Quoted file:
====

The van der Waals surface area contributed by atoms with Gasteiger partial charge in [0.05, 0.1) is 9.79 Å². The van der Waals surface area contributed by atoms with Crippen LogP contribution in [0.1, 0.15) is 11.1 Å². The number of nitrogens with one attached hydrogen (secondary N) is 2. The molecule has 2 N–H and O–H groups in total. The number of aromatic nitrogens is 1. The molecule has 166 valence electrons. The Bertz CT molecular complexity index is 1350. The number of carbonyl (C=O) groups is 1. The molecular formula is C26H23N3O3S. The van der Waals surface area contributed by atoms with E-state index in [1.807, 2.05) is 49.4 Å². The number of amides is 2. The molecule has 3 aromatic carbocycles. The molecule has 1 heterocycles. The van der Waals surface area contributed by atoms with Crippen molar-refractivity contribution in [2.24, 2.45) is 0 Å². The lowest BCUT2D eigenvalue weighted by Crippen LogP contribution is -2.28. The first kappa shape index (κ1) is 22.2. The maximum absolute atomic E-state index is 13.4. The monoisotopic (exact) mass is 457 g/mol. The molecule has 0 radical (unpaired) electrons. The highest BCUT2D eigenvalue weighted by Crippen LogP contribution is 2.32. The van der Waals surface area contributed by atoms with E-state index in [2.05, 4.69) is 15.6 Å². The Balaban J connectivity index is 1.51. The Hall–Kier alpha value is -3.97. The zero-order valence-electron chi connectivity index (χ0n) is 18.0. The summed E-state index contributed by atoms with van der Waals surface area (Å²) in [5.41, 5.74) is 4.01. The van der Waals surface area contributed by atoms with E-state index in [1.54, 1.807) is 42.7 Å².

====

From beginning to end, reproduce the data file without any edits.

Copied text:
The van der Waals surface area contributed by atoms with Gasteiger partial charge in [0.05, 0.1) is 9.79 Å². The van der Waals surface area contributed by atoms with Crippen LogP contribution in [0.1, 0.15) is 11.1 Å². The number of nitrogens with one attached hydrogen (secondary N) is 2. The molecule has 2 N–H and O–H groups in total. The number of aromatic nitrogens is 1. The molecule has 166 valence electrons. The Bertz CT molecular complexity index is 1350. The number of carbonyl (C=O) groups is 1. The molecular formula is C26H23N3O3S. The van der Waals surface area contributed by atoms with E-state index in [1.807, 2.05) is 49.4 Å². The number of amides is 2. The molecule has 3 aromatic carbocycles. The molecule has 1 heterocycles. The van der Waals surface area contributed by atoms with Crippen molar-refractivity contribution in [2.24, 2.45) is 0 Å². The lowest BCUT2D eigenvalue weighted by Crippen LogP contribution is -2.28. The first kappa shape index (κ1) is 22.2. The maximum absolute atomic E-state index is 13.4. The monoisotopic (exact) mass is 457 g/mol. The molecule has 0 radical (unpaired) electrons. The highest BCUT2D eigenvalue weighted by Crippen LogP contribution is 2.32. The van der Waals surface area contributed by atoms with E-state index in [2.05, 4.69) is 15.6 Å². The Balaban J connectivity index is 1.51. The Hall–Kier alpha value is -3.97. The zero-order valence-electron chi connectivity index (χ0n) is 18.0. The summed E-state index contributed by atoms with van der Waals surface area (Å²) in [5.41, 5.74) is 4.01. The van der Waals surface area contributed by atoms with E-state index in [1.54, 1.807) is 42.7 Å².